The conservative delegates in St. Paul did not chant, “All of the Above.” They chanted, “Drill, Baby, Drill.”
So much has coastal drilling gotten conservatives foaming at the mouth, that they’re barely bothering with the pretense that they believe in a comprehensive energy policy.
While conservatives continue their extended temper tantrum, the current ban on most coastal drilling expires September 30th, putting pressure on congressional leaders.
With Congress back in session, congressional leaders are planning to put compromise packages on the floor. As I explained last month, the basic approach would allow for some additional drilling while also repealing tax breaks and sweetheart royalty deals for Big Oil, and channeling the revenue into generating clean energy. CQ (sub. req’d) reported yesterday on the planned strategy:
[House Speaker Nancy Pelosi] has said she will schedule a vote soon on a comprehensive energy package that includes some new drilling with environmental safeguards.
This strategy is expected to proceed on two parallel tracks. Congress will consider standalone energy legislation aimed at resolving the issue. And separately, leaders will decide whether to extend the expiring moratorium.
Democrats say they hope Republicans will feel the need to join in a proposal to link limited offshore drilling with efforts to promote renewable energy. If Republicans do accept that plan, then Democratic leaders could add language reflecting the agreement to a stopgap continuing resolution that is planned to finance government programs until early next year. Lawmakers are aiming to pass a continuing resolution this fall because they don’t intend to finish the coming year’s regular spending bills before the November elections.
If the two parties cannot reach agreement, however, then some Democrats predict their party will extend the drilling ban for another year, without opening up any new areas, as part of the continuing resolution.
The Pelosi package is likely to place a long list of protective restrictions on new exploration, such as buffer zones that would bar drilling close to shore and requirements that state officials first agree. Her package would probably also strip oil and gas companies of about $18 billion in tax benefits they currently receive. And she would make oil companies pay the government royalties that have been in dispute and force them to use cash to pay royalties on leases rather than using oil swaps.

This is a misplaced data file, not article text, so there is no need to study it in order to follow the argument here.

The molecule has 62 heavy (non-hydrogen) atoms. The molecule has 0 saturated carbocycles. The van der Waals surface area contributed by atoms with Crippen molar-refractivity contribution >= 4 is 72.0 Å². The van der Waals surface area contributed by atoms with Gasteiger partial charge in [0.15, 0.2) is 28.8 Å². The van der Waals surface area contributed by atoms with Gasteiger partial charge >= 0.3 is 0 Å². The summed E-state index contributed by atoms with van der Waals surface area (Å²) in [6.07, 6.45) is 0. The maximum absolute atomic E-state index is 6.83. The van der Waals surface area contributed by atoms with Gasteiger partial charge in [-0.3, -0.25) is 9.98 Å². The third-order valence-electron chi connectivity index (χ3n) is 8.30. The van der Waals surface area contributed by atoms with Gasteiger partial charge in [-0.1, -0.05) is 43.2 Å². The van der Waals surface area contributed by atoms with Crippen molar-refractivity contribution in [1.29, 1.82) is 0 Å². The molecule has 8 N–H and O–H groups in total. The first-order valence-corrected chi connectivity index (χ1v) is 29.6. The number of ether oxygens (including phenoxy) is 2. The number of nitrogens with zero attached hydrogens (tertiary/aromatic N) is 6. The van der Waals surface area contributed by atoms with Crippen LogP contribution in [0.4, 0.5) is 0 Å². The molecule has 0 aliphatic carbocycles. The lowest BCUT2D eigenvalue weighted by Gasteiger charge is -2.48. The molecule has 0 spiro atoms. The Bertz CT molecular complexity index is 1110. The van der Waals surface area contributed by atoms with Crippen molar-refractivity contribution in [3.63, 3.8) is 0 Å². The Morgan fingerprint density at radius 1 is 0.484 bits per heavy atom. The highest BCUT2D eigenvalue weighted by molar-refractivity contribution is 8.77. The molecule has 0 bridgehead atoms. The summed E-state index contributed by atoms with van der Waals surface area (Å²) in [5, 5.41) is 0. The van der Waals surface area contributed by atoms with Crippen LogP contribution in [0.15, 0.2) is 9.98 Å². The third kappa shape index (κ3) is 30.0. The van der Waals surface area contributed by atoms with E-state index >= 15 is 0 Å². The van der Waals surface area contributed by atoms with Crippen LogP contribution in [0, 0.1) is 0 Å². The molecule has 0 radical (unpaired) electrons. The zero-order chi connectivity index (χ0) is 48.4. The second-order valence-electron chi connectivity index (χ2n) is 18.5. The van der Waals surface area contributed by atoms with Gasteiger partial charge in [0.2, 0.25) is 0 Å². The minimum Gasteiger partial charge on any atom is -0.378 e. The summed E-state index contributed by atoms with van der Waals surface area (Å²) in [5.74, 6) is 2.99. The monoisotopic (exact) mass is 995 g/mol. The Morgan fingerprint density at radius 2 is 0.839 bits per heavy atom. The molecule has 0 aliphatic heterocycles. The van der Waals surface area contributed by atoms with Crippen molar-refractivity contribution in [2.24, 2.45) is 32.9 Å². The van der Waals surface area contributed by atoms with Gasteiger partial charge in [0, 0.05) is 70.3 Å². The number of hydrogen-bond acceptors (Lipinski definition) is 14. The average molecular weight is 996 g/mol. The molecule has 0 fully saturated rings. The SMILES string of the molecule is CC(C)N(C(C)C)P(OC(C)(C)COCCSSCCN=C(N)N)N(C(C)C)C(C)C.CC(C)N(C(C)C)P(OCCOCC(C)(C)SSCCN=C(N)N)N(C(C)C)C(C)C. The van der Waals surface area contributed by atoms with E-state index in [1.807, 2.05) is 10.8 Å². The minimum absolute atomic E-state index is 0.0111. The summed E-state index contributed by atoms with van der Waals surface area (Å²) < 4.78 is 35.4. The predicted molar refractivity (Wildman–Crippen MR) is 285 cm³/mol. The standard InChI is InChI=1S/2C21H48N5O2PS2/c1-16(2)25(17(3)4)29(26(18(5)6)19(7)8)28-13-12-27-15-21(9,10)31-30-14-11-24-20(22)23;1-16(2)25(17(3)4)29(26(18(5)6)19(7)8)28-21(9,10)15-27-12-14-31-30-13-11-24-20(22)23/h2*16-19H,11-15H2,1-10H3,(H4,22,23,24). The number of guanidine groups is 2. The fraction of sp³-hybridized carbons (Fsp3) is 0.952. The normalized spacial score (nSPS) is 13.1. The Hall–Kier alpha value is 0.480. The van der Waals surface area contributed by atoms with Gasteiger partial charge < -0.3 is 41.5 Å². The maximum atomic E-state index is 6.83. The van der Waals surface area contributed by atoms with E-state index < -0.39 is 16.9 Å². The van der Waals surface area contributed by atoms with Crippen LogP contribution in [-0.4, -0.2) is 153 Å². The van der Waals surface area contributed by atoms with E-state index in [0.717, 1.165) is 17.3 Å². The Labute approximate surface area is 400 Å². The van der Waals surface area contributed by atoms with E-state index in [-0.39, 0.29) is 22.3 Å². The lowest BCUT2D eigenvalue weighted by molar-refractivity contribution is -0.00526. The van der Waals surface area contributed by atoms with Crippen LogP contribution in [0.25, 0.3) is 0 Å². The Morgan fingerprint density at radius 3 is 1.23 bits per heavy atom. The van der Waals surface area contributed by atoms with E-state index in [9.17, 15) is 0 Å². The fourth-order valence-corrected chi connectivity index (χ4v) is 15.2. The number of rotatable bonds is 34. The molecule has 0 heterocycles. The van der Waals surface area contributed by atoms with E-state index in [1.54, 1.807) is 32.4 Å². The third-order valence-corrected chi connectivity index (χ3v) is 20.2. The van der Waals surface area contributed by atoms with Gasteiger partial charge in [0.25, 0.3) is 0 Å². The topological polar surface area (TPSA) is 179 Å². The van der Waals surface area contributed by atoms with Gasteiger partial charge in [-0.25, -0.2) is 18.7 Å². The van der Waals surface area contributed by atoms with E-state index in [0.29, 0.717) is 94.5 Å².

In exchange, the measure would be designed to win support from environmental activists by setting aside billions of dollars over the next decade to be invested in alternative fuels and to subsidize mass transit, while requiring utilities to produce a certain amount of electricity from renewable fuels. A key ally of environmentalists, Rep. Edward J. Markey, D-Mass., would also like to encourage green building design and accelerate implementation of tougher vehicle fuel economy standards.
In the Senate, Majority Leader Harry Reid of Nevada has promised a vote, probably the week after a Sept. 12 energy summit, on a bill put together by a group of 16 senators that would increase spending on renewable energy sources while opening areas, including the eastern Gulf of Mexico, to more drilling. That plan would lift the ban beyond a buffer zone.
What’s the response to this attempt at compromise among some leading congressional conservatives? Shut down our entire federal government!
No, I’m not kidding.
Because conservative leaders are so deep in the pocket of Big Oil, they are vehemently against any compromise that doesn’t give Big Oil everything it wants.
Presuming Senate conservatives are able to filibuster any compromise energy package, they could then try to throttle the “stopgap” financing bill that would renew the current ban along with funding the operations of our federal government — either by filibuster or by sustaining a possible presidential veto.
A second CQ report notes that there are more rumblings about a shutdown among House conservatives than Senate conservatives, suggesting some awareness that the tenuous public support for coastal drilling has its limits.
But the differing reactions indicate that conservatives are struggling to deal with their own success.
Conservatives got a lot of mileage by couching coastal drilling as part of an “All of the Above” approach. Problem for them is, they don’t actually believe in “All of the Above.” They believe in “Drill, Baby, Drill.” Listen to the chants.
Conservatives believe in propping up Big Oil with our tax dollars, shielding oil companies (and oil-soaked dictators) from having to compete with clean energy, and denying us affordable energy choices.
But because of the conservatives’ effective summer propaganda campaign — which falsely claimed coastal drilling would lower gas prices — they moved the congressional leadership.
Now, conservatives are going to be faced with an “all of the above” bill that, despite the additional drilling, makes Big Oil mad. (For more detail, check out Climate Progress which has been digging in to the compromise.)
Conservatives will be put on the spot before September 30: compromise for the public interest, or continue the temper tantrum for Big Oil’s interest.